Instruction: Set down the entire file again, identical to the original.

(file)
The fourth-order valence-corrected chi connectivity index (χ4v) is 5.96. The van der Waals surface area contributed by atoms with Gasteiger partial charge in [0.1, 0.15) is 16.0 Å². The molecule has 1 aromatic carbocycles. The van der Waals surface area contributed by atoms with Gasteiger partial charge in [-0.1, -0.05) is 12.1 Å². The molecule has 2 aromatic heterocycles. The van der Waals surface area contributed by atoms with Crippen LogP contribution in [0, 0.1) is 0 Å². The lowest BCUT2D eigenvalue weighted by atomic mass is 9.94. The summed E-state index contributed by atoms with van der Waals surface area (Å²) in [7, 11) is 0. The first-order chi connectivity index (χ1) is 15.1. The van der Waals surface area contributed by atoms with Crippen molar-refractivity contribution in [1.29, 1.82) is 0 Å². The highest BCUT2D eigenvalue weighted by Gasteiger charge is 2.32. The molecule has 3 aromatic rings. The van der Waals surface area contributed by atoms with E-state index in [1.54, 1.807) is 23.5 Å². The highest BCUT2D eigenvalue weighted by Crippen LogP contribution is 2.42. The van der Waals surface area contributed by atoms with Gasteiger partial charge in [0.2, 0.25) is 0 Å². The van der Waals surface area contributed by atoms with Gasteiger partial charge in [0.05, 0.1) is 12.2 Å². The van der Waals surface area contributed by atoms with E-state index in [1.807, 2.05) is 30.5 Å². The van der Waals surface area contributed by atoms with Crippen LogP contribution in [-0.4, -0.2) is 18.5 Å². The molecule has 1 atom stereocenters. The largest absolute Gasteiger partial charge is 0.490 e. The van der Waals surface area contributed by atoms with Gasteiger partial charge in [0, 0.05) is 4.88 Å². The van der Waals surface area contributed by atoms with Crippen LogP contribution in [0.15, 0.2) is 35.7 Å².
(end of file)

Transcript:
The fourth-order valence-corrected chi connectivity index (χ4v) is 5.96. The van der Waals surface area contributed by atoms with Gasteiger partial charge in [0.1, 0.15) is 16.0 Å². The molecule has 1 aromatic carbocycles. The van der Waals surface area contributed by atoms with Gasteiger partial charge in [-0.1, -0.05) is 12.1 Å². The molecule has 2 aromatic heterocycles. The van der Waals surface area contributed by atoms with Crippen LogP contribution in [0, 0.1) is 0 Å². The lowest BCUT2D eigenvalue weighted by atomic mass is 9.94. The summed E-state index contributed by atoms with van der Waals surface area (Å²) in [7, 11) is 0. The first-order chi connectivity index (χ1) is 15.1. The van der Waals surface area contributed by atoms with Crippen molar-refractivity contribution in [1.29, 1.82) is 0 Å². The highest BCUT2D eigenvalue weighted by Gasteiger charge is 2.32. The molecule has 3 aromatic rings. The van der Waals surface area contributed by atoms with E-state index in [1.54, 1.807) is 23.5 Å². The highest BCUT2D eigenvalue weighted by Crippen LogP contribution is 2.42. The van der Waals surface area contributed by atoms with Gasteiger partial charge in [0.2, 0.25) is 0 Å². The van der Waals surface area contributed by atoms with Gasteiger partial charge in [0.05, 0.1) is 12.2 Å². The van der Waals surface area contributed by atoms with E-state index in [1.807, 2.05) is 30.5 Å². The van der Waals surface area contributed by atoms with Crippen LogP contribution in [-0.4, -0.2) is 18.5 Å². The molecule has 1 atom stereocenters. The largest absolute Gasteiger partial charge is 0.490 e. The van der Waals surface area contributed by atoms with Gasteiger partial charge in [0, 0.05) is 4.88 Å². The van der Waals surface area contributed by atoms with Crippen LogP contribution in [0.15, 0.2) is 35.7 Å².